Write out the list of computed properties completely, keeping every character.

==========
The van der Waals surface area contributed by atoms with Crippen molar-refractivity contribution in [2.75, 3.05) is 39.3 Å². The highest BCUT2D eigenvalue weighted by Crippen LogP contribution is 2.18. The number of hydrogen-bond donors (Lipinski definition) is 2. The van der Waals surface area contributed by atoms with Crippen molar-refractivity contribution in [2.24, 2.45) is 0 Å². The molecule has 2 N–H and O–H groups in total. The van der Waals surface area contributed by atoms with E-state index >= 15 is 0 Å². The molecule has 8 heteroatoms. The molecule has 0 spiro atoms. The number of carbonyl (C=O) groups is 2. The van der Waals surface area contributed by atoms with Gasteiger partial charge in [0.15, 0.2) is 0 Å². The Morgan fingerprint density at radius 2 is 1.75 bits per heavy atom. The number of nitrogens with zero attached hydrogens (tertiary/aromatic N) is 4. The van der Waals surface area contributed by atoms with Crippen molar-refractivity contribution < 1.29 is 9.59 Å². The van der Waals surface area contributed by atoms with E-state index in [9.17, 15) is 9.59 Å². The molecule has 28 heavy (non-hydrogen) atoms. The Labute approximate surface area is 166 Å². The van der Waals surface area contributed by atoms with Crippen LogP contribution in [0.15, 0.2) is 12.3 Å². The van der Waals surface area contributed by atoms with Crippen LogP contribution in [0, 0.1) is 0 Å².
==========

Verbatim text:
The van der Waals surface area contributed by atoms with Crippen molar-refractivity contribution in [2.75, 3.05) is 39.3 Å². The highest BCUT2D eigenvalue weighted by Crippen LogP contribution is 2.18. The number of hydrogen-bond donors (Lipinski definition) is 2. The van der Waals surface area contributed by atoms with Crippen molar-refractivity contribution in [2.24, 2.45) is 0 Å². The molecule has 2 N–H and O–H groups in total. The van der Waals surface area contributed by atoms with E-state index >= 15 is 0 Å². The molecule has 8 heteroatoms. The molecule has 0 spiro atoms. The number of carbonyl (C=O) groups is 2. The van der Waals surface area contributed by atoms with Gasteiger partial charge in [0.15, 0.2) is 0 Å². The Morgan fingerprint density at radius 2 is 1.75 bits per heavy atom. The number of nitrogens with zero attached hydrogens (tertiary/aromatic N) is 4. The van der Waals surface area contributed by atoms with Crippen molar-refractivity contribution < 1.29 is 9.59 Å². The van der Waals surface area contributed by atoms with E-state index in [9.17, 15) is 9.59 Å². The molecule has 28 heavy (non-hydrogen) atoms. The Labute approximate surface area is 166 Å². The van der Waals surface area contributed by atoms with Crippen LogP contribution in [0.15, 0.2) is 12.3 Å². The van der Waals surface area contributed by atoms with Crippen LogP contribution in [0, 0.1) is 0 Å².